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January 30th, 2008 BETH SLOVIC | News Stories
 

State of a Union

Another big presidential election—for the head of the Portland teachers’ union.

     
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Miller time no more?: Portland Association of Teachers president Jeff Miller at Monday night’s school board meeting.
IMAGE: chrisryanphoto.com

Eight out of the Portland Association of Teachers’ nine board members have endorsed the challenger in the powerful union’s upcoming presidential election, signaling a widespread desire to change the role of the union’s top brass.

The shift favors Rebecca Levison, a sixth-grade teacher from Clarendon-Portsmouth School, over incumbent Jeff Miller, a history teacher from Cleveland High who has a two-year track record of successful yet aggressive dealings with Portland Public Schools.

Beyond the obvious effects on the PAT’s internal politics, the possible change-over would be significant for the school district’s 46,000 students, their parents, other district employees and taxpayers.

Unseating Miller would indicate the teachers’ union may take a less confrontational tone, one that would trickle down in public to everything from contract negotiations to curriculum development.

“Most of the interactions between the [school] board and the union goes through [the president], even when there’s a negotiating team,” says former board member Sue Hagmeier. “The president’s style has a lot to do with the quality of that relationship.”

If there’s a change at the top of the 3,000-member teachers’ union, it wouldn’t be the first noteworthy torch-passing recently at the district. It would come on the heels of several administrative changes that started in October with the hiring of new superintendent Carole Smith. An ally of former superintendent Vicki Phillips (who worked as Phillips’ chief of staff), Smith is nonetheless considered a kinder, gentler version of “Hurricane Vicki”—a soft breeze compared with gale-force winds.

Now some people are saying the union must change along with the district and that the combative union techniques to air teachers’ concerns when Phillips was superintendent should give way to more collaboration.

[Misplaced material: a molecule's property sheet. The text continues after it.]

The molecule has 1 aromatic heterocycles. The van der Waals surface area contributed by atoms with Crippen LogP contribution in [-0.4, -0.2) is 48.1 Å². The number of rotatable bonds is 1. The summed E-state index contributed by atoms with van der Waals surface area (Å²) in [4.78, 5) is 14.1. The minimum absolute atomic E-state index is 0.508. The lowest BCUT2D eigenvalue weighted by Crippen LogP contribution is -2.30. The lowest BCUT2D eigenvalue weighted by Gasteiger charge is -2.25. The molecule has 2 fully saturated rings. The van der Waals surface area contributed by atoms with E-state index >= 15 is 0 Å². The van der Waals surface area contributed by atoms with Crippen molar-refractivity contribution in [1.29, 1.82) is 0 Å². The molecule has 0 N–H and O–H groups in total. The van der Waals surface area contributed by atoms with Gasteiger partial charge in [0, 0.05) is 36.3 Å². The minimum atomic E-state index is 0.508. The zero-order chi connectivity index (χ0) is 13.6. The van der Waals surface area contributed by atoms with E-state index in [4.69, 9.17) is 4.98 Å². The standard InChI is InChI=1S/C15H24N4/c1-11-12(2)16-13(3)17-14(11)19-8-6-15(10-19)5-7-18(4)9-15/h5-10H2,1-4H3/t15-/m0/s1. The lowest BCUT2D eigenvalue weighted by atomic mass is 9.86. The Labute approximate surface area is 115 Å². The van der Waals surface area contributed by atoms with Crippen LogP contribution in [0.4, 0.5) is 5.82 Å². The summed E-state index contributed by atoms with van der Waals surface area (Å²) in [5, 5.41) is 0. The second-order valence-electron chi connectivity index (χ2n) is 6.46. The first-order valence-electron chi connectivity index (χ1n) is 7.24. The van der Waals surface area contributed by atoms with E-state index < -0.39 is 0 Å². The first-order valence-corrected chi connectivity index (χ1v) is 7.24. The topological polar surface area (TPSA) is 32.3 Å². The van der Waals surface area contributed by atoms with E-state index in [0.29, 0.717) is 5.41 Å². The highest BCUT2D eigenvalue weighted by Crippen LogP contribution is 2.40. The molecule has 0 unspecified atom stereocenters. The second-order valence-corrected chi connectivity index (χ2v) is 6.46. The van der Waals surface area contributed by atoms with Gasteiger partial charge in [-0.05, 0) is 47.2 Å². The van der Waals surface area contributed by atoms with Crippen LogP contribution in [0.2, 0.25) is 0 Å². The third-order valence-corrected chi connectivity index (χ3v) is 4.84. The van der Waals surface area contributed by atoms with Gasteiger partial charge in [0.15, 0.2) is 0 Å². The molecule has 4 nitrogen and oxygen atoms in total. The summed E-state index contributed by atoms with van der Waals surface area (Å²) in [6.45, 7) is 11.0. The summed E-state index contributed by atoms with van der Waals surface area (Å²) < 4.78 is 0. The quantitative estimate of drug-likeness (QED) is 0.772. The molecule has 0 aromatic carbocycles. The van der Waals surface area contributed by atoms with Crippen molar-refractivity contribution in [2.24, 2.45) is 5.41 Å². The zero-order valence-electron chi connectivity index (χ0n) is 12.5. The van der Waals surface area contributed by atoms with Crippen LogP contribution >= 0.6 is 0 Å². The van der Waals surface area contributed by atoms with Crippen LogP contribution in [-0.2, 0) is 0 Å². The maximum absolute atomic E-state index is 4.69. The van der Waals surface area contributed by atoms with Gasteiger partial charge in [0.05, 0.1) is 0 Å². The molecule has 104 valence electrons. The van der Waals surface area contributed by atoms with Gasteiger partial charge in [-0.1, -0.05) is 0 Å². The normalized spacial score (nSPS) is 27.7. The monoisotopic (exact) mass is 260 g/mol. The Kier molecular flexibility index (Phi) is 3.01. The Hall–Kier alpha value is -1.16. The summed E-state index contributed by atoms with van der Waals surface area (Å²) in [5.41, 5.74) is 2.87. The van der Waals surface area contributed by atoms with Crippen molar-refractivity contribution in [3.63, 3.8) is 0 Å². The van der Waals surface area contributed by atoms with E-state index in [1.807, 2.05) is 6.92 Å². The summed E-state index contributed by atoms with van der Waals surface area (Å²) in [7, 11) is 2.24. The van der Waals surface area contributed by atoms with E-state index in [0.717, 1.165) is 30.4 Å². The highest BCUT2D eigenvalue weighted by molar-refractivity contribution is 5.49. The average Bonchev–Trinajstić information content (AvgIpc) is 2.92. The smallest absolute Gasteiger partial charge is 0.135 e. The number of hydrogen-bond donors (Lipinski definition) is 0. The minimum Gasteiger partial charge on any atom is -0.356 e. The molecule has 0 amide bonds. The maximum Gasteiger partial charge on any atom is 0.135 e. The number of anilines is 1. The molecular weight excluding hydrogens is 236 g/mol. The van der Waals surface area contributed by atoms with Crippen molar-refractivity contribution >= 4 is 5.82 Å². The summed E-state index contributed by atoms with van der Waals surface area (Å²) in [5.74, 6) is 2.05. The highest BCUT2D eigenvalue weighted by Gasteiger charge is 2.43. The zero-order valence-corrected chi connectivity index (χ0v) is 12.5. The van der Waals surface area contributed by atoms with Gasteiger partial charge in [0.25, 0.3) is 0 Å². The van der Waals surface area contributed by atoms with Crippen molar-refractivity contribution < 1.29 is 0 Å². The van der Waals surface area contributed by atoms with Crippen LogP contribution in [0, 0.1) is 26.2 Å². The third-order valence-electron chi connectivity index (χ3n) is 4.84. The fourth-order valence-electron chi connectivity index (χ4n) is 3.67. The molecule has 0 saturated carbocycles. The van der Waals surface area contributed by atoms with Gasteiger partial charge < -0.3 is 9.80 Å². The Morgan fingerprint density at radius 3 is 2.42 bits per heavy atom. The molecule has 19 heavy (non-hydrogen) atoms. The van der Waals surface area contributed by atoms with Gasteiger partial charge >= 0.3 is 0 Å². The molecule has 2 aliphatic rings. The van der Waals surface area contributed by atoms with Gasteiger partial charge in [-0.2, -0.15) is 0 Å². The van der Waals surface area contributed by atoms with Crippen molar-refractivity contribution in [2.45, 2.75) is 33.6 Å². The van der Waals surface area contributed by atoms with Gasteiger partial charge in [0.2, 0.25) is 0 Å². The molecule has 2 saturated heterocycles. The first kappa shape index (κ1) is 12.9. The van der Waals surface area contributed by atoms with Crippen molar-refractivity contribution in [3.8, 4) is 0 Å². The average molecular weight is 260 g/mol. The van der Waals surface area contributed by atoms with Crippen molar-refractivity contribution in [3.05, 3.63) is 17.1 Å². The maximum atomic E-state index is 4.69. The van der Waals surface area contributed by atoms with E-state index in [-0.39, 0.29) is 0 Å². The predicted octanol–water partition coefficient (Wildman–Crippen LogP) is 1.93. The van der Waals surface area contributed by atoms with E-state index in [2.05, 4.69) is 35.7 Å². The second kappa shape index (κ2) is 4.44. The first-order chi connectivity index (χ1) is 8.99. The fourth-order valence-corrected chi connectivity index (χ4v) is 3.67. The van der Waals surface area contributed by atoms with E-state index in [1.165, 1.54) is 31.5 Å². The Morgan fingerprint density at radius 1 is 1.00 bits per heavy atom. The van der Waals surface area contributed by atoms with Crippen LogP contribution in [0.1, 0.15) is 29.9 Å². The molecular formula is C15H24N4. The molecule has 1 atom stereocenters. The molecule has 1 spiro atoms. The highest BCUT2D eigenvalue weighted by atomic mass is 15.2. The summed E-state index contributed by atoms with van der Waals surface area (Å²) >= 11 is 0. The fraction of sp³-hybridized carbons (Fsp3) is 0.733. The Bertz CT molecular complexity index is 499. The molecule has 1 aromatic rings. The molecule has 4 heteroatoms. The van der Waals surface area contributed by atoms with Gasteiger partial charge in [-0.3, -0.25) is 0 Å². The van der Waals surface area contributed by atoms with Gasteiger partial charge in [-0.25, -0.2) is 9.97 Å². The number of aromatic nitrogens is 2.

“I think we’re going in a new direction,” says Jan Peterson, one member of the union’s executive board who endorsed Levison. “I think it’s time for new leadership to go that direction.”

Only union members may vote in the mail-ballot election, which will be decided Feb. 28 by teachers, counselors and school psychologists with Portland Public Schools.

Their choice between Miller and Levison is clear-cut.

Miller is an imposing 51-year-old figure whom several insiders described as sharp but antagonistic, and the union’s newsletter, The Advocate , is a running catalog of this characteristic. For example, in the first newsletter after Smith’s hiring, Miller wrote about the union’s expectations for her, saying “To preserve vital relationships, the Superintendent must take care to respect the limits of employees’ capacity.”

Some members found Miller’s overall message to be too forceful.

Levison is a 37-year-old activist with a reputation among teachers for building coalitions. A member of the younger generation of Portland teachers, Levison has served on union committees.

Whomever is selected will face several key issues, all of which could be spun in new ways by a different president.

Though the teachers’ current contract doesn’t expire until June, when Miller’s term as union president is also up, contract negotiations begin in March. The election of a new president could shift the focus of the bargaining team.

Meanwhile, district leaders are trying to re-imagine as part of those negotiations how those teachers are hired and assigned to their schools. It’s a Herculean task that requires taking on the union’s preference for hiring and transferring teachers based on their seniority. This is nonetheless a high priority for advocates such as Stand for Children, a statewide lobbying group for improving schools.

Finally, a multimillion-dollar facilities-bond issue is looming. If the bond went before voters in November, it would require the support of the union membership—and its contributions—to convince voters to support the tax hike. Yet the union could use the threat of not supporting the bond as leverage to win more concessions in its own contract.

Several education leaders, inside and outside of the union, declined to discuss the election.

“I want to continue our election process without outside media influence, so I am not willing to talk with you at the present time,” Cheyne Cumming, an executive member of the board from James John Elementary School, wrote in an email to WW .

Miller did not return phone calls. Levison said she would not talk about the election until it ended.

Parent groups and other insiders were equally cautious, even though some of them expressed strong reservations about Miller’s stewardship.

Two years ago, at the height of the school closures and reconfiguration storm under Phillips, the union needed a leader whose strong voice could be heard above the din, teachers say.

Peterson, the executive board member who would discuss the election, says the union needs to take a different approach with Smith than it did with Phillips, one that outsiders might describe as softer.

“We don’t need to alienate her,” Peterson says. “We need to work with her.”

 
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